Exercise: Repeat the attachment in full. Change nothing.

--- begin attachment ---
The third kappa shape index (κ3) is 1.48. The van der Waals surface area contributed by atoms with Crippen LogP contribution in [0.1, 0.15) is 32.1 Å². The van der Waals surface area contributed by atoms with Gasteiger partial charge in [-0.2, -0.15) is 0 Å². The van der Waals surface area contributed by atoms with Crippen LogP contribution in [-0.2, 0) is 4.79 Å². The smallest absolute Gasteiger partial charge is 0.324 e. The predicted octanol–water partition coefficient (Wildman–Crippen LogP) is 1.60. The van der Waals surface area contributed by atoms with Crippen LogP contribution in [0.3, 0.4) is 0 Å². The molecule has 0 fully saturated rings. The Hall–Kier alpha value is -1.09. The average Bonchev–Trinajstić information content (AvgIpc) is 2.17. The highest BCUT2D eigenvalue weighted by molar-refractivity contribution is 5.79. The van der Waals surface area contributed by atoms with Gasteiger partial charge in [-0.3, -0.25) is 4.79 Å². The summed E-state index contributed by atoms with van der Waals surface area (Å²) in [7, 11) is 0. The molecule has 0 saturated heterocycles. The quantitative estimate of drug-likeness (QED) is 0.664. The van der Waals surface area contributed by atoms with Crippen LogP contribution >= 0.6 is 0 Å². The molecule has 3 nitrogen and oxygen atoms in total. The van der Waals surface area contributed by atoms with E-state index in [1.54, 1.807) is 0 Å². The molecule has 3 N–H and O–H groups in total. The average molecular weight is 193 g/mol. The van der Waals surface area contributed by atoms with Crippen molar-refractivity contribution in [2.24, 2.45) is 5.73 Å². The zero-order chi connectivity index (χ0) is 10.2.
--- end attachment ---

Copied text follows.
The third kappa shape index (κ3) is 1.48. The van der Waals surface area contributed by atoms with Crippen LogP contribution in [0.1, 0.15) is 32.1 Å². The van der Waals surface area contributed by atoms with Gasteiger partial charge in [-0.2, -0.15) is 0 Å². The van der Waals surface area contributed by atoms with Crippen LogP contribution in [-0.2, 0) is 4.79 Å². The smallest absolute Gasteiger partial charge is 0.324 e. The predicted octanol–water partition coefficient (Wildman–Crippen LogP) is 1.60. The van der Waals surface area contributed by atoms with Crippen LogP contribution in [0.3, 0.4) is 0 Å². The molecule has 0 fully saturated rings. The Hall–Kier alpha value is -1.09. The average Bonchev–Trinajstić information content (AvgIpc) is 2.17. The highest BCUT2D eigenvalue weighted by molar-refractivity contribution is 5.79. The van der Waals surface area contributed by atoms with Gasteiger partial charge in [-0.3, -0.25) is 4.79 Å². The summed E-state index contributed by atoms with van der Waals surface area (Å²) in [7, 11) is 0. The molecule has 0 saturated heterocycles. The quantitative estimate of drug-likeness (QED) is 0.664. The van der Waals surface area contributed by atoms with Crippen LogP contribution >= 0.6 is 0 Å². The molecule has 3 nitrogen and oxygen atoms in total. The van der Waals surface area contributed by atoms with E-state index in [1.54, 1.807) is 0 Å². The molecule has 3 N–H and O–H groups in total. The average molecular weight is 193 g/mol. The van der Waals surface area contributed by atoms with Crippen molar-refractivity contribution in [2.24, 2.45) is 5.73 Å². The zero-order chi connectivity index (χ0) is 10.2.